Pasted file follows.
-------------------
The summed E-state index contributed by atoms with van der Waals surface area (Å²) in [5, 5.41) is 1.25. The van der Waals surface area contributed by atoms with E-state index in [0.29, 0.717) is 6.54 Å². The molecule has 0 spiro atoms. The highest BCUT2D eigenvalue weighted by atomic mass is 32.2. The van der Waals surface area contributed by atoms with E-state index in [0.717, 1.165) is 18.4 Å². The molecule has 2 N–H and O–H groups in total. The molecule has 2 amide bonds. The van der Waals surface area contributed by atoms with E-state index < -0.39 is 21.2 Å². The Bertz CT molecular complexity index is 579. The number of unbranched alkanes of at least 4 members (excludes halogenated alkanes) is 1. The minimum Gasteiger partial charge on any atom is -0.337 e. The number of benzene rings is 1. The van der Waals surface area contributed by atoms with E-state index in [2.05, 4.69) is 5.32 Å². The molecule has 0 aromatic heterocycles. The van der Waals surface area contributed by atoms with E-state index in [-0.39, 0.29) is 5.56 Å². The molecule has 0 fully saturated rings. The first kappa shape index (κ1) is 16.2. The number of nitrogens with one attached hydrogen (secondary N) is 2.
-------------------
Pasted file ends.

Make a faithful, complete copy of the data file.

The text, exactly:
The summed E-state index contributed by atoms with van der Waals surface area (Å²) in [5, 5.41) is 1.25. The van der Waals surface area contributed by atoms with E-state index in [0.29, 0.717) is 6.54 Å². The molecule has 0 spiro atoms. The highest BCUT2D eigenvalue weighted by atomic mass is 32.2. The van der Waals surface area contributed by atoms with E-state index in [0.717, 1.165) is 18.4 Å². The molecule has 2 N–H and O–H groups in total. The molecule has 2 amide bonds. The van der Waals surface area contributed by atoms with E-state index < -0.39 is 21.2 Å². The Bertz CT molecular complexity index is 579. The number of unbranched alkanes of at least 4 members (excludes halogenated alkanes) is 1. The minimum Gasteiger partial charge on any atom is -0.337 e. The number of benzene rings is 1. The van der Waals surface area contributed by atoms with E-state index in [2.05, 4.69) is 5.32 Å². The molecule has 0 aromatic heterocycles. The van der Waals surface area contributed by atoms with E-state index in [-0.39, 0.29) is 5.56 Å². The molecule has 0 fully saturated rings. The first kappa shape index (κ1) is 16.2. The number of nitrogens with one attached hydrogen (secondary N) is 2.